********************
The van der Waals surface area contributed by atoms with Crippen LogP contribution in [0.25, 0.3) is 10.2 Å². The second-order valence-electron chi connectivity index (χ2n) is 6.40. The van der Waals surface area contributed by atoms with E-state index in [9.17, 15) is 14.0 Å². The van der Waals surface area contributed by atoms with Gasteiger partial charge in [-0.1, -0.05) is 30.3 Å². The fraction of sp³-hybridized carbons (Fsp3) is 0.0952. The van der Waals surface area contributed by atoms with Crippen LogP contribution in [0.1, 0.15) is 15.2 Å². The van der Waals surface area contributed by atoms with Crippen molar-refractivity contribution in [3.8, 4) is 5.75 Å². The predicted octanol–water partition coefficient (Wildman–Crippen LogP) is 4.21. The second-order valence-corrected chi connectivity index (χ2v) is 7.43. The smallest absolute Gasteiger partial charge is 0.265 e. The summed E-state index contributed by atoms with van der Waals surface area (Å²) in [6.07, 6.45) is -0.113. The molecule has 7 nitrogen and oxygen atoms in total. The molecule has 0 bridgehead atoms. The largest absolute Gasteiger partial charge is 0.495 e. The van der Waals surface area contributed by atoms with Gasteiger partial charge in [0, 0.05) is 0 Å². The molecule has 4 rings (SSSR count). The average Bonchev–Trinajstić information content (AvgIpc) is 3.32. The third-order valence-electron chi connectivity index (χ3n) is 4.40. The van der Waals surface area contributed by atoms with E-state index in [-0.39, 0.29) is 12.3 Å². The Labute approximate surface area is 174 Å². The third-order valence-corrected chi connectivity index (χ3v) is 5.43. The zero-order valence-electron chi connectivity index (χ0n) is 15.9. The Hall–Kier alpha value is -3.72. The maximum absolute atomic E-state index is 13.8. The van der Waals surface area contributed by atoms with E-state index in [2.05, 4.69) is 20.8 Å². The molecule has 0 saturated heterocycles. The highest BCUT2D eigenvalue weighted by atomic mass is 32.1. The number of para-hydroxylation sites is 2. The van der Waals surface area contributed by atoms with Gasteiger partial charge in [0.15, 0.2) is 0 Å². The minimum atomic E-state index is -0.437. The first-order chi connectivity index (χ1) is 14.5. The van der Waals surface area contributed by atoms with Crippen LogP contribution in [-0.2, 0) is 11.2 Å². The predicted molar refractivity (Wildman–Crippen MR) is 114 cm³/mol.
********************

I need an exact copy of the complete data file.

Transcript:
The van der Waals surface area contributed by atoms with Crippen LogP contribution in [0.25, 0.3) is 10.2 Å². The second-order valence-electron chi connectivity index (χ2n) is 6.40. The van der Waals surface area contributed by atoms with E-state index in [9.17, 15) is 14.0 Å². The van der Waals surface area contributed by atoms with Gasteiger partial charge in [-0.1, -0.05) is 30.3 Å². The fraction of sp³-hybridized carbons (Fsp3) is 0.0952. The van der Waals surface area contributed by atoms with Crippen LogP contribution in [0.1, 0.15) is 15.2 Å². The van der Waals surface area contributed by atoms with Crippen molar-refractivity contribution in [3.8, 4) is 5.75 Å². The predicted octanol–water partition coefficient (Wildman–Crippen LogP) is 4.21. The second-order valence-corrected chi connectivity index (χ2v) is 7.43. The smallest absolute Gasteiger partial charge is 0.265 e. The summed E-state index contributed by atoms with van der Waals surface area (Å²) in [6.07, 6.45) is -0.113. The molecule has 7 nitrogen and oxygen atoms in total. The molecule has 0 bridgehead atoms. The largest absolute Gasteiger partial charge is 0.495 e. The van der Waals surface area contributed by atoms with Gasteiger partial charge in [0, 0.05) is 0 Å². The molecule has 4 rings (SSSR count). The average Bonchev–Trinajstić information content (AvgIpc) is 3.32. The third-order valence-electron chi connectivity index (χ3n) is 4.40. The van der Waals surface area contributed by atoms with E-state index in [-0.39, 0.29) is 12.3 Å². The Labute approximate surface area is 174 Å². The third-order valence-corrected chi connectivity index (χ3v) is 5.43. The zero-order valence-electron chi connectivity index (χ0n) is 15.9. The Hall–Kier alpha value is -3.72. The maximum absolute atomic E-state index is 13.8. The van der Waals surface area contributed by atoms with E-state index in [2.05, 4.69) is 20.8 Å². The molecule has 0 saturated heterocycles. The highest BCUT2D eigenvalue weighted by atomic mass is 32.1. The number of para-hydroxylation sites is 2. The van der Waals surface area contributed by atoms with Gasteiger partial charge in [0.15, 0.2) is 0 Å². The minimum atomic E-state index is -0.437. The first-order chi connectivity index (χ1) is 14.5. The van der Waals surface area contributed by atoms with Crippen LogP contribution in [-0.2, 0) is 11.2 Å². The predicted molar refractivity (Wildman–Crippen MR) is 114 cm³/mol.